If you're aspiring to a flat, manly chest, start by considering what you've got instead. Some guys have "man boobs," which are caused by accumulations of fat around the pectoral muscles. Other guys just don't have much of anything in the way of pecs, so their posture sags inward to form a concave profile. Whatever the case, a full-body approach that includes diet and exercise are the best way to flatten your chest and enhance your stature and bearing.
Improve Your Posture with Yoga
Whatever type of physique you have, posture dramatically affects the way you look. Tight pectoral muscles are one of the main causes of sagging posture, which in turn cause your chest to look underdeveloped. Yoga can help. When you open and lengthen the pectoral muscles and strengthen the muscles in your core and back, your chest takes a more forward position in your overall posture. Where the pecs were previously droopy and sad, opening your shoulders with yoga lifts and flattens them for a trimmer, leaner appearance.
Do a chest expansion pose by interlocking your hands behind your back and lifting your arms upward from the lower back to chest level. Open the chest muscles and take deep breaths into the abdomen. If your chest and shoulders are too tight to interlace your hands, hold onto a strap.
Burn Fat, Lose Weight
Guys may have "moobs" for a couple of different reasons: they've either got too much fat on their bodies overall or their pectoral muscles are underdeveloped. In most cases it's probably both.
Everyone accumulates fat in different places and we've all got squishy areas we'd like to shrink, firm up or just get rid of. For guys, upper body fat is a particular bummer, but if you've got it, you're not necessarily stuck with it. But, just as you can't choose your family, you can't choose where to make fat go away. Even if your chest is the fattest part of your body, it's not necessarily the place that's going to shrink first when you start losing weight. There's no such thing as "spot reduction."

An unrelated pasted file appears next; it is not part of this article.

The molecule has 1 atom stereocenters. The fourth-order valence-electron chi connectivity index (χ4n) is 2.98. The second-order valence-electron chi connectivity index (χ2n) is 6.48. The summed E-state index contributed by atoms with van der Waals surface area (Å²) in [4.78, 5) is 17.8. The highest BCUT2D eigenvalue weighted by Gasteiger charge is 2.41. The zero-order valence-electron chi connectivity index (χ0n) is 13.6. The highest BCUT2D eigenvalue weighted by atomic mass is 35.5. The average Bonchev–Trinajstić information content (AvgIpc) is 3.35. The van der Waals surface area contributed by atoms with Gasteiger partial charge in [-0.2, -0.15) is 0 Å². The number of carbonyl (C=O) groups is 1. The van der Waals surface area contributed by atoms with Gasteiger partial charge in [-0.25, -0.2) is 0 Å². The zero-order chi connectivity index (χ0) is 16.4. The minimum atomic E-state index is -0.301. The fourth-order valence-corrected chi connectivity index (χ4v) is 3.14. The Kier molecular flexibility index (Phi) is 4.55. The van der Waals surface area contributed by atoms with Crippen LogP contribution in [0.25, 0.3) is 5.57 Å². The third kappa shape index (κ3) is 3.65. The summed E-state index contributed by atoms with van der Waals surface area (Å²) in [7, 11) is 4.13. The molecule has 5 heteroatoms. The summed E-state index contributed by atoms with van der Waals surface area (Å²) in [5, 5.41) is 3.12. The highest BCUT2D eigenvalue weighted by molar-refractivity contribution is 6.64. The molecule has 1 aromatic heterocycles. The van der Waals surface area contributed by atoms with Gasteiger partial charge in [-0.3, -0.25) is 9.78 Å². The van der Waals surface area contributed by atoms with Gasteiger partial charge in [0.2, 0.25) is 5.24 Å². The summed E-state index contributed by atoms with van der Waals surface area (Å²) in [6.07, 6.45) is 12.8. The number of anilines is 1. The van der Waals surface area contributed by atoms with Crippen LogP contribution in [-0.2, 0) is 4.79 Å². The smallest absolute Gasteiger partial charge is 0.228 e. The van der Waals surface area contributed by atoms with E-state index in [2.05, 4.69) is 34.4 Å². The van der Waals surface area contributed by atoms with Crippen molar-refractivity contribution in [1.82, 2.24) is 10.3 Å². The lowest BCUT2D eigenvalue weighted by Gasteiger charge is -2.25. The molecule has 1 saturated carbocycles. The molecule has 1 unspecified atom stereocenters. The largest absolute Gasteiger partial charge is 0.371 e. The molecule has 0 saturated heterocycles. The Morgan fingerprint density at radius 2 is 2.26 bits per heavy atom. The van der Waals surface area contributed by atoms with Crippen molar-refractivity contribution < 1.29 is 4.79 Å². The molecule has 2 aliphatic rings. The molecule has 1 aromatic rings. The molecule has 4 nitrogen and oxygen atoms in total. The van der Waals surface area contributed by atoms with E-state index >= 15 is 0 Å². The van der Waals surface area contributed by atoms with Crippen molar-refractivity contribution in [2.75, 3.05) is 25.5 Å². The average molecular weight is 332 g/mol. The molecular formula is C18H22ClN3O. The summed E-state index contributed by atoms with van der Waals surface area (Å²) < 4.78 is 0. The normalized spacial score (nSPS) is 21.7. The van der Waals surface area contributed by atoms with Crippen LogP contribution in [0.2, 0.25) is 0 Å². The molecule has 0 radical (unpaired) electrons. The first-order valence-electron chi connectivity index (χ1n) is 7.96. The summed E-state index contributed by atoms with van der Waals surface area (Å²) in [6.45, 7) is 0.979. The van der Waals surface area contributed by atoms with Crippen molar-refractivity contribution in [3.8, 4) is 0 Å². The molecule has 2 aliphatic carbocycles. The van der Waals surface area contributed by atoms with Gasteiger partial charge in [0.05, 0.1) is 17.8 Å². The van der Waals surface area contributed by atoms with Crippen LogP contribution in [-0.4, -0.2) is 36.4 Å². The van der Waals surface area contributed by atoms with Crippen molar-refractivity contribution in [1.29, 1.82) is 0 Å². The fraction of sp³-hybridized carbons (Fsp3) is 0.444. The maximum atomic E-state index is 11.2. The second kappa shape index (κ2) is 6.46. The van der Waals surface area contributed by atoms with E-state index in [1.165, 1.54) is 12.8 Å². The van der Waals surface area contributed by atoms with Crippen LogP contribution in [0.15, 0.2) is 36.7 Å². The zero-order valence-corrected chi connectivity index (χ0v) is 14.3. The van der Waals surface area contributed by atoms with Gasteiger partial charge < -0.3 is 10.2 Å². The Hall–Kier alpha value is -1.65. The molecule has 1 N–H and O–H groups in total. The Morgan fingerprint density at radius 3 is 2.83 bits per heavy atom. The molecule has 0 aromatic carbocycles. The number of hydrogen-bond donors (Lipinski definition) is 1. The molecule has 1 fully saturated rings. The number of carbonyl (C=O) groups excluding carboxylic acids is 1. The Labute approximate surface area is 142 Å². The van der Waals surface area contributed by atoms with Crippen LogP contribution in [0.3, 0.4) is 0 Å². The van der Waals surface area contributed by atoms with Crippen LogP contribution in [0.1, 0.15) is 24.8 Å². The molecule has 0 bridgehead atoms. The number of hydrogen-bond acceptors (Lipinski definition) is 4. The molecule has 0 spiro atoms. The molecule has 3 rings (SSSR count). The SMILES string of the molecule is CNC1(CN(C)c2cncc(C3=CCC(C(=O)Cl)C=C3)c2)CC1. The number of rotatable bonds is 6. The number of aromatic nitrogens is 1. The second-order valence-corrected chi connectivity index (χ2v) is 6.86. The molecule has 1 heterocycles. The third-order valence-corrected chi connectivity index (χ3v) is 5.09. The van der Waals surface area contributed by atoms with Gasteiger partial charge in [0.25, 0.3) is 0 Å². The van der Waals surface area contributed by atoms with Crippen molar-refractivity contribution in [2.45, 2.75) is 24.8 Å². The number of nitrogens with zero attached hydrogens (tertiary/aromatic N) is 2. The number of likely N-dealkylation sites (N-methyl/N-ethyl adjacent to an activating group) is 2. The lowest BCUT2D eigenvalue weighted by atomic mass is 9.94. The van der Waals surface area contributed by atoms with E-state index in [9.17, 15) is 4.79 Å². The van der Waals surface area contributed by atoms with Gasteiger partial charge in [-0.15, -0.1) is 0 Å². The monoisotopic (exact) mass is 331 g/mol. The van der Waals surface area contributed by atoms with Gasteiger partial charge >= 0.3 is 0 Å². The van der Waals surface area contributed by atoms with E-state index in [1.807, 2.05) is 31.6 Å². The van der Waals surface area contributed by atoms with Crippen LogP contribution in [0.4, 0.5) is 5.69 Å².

The best strategy is to employ both diet and cardiovascular exercise that gets your heart rate up. To lose a pound of fat, you need to burn off 3,500 more calories than you take in. Lose it too fast and you run the risk of rebound weight gain. The National Institutes of Health recommends losing at a rate of about two pounds a week. That means you'll need to create a deficit of about 1,000 calories a day to lose two pounds a week. This can be done by upping the amount of calories you burn with cardiovascular exercise such as treadmill, jogging or stairs and by reducing calories.
Whether you're overly padded or underdeveloped with a "sunken" chest, you'll benefit from building up not just your pectoral muscles but also the rhomboids, traps and posterior delts. When these upper back muscles are weak, they allow your posture to round forward. Push-ups are a great all-purpose exercise that work a number of muscle groups in addition to the pectorals -- from the back of the neck as well as the muscle groups in the shoulders, core and back.
Push-ups help with tone, but there are many benefits to adding muscle mass by hitting the gym. For one thing, muscle burns more calories than fat, so adding it will boost your resting metabolism. You build muscle mass when stress inflicts the muscles with tiny tears and injuries; this then stimulates muscles to rebuild and repair themselves. And that is best accomplished with some heavier lifting.
According to a study by the American Council on Exercise, the three most effective chest exercise are the dumbell bench press, the pec-deck machine and bent forward cable cross-overs. But remember that a strong core is essential to your overall strength and balance, so avoid overdoing pec exercises at the expense of your core, back and limbs.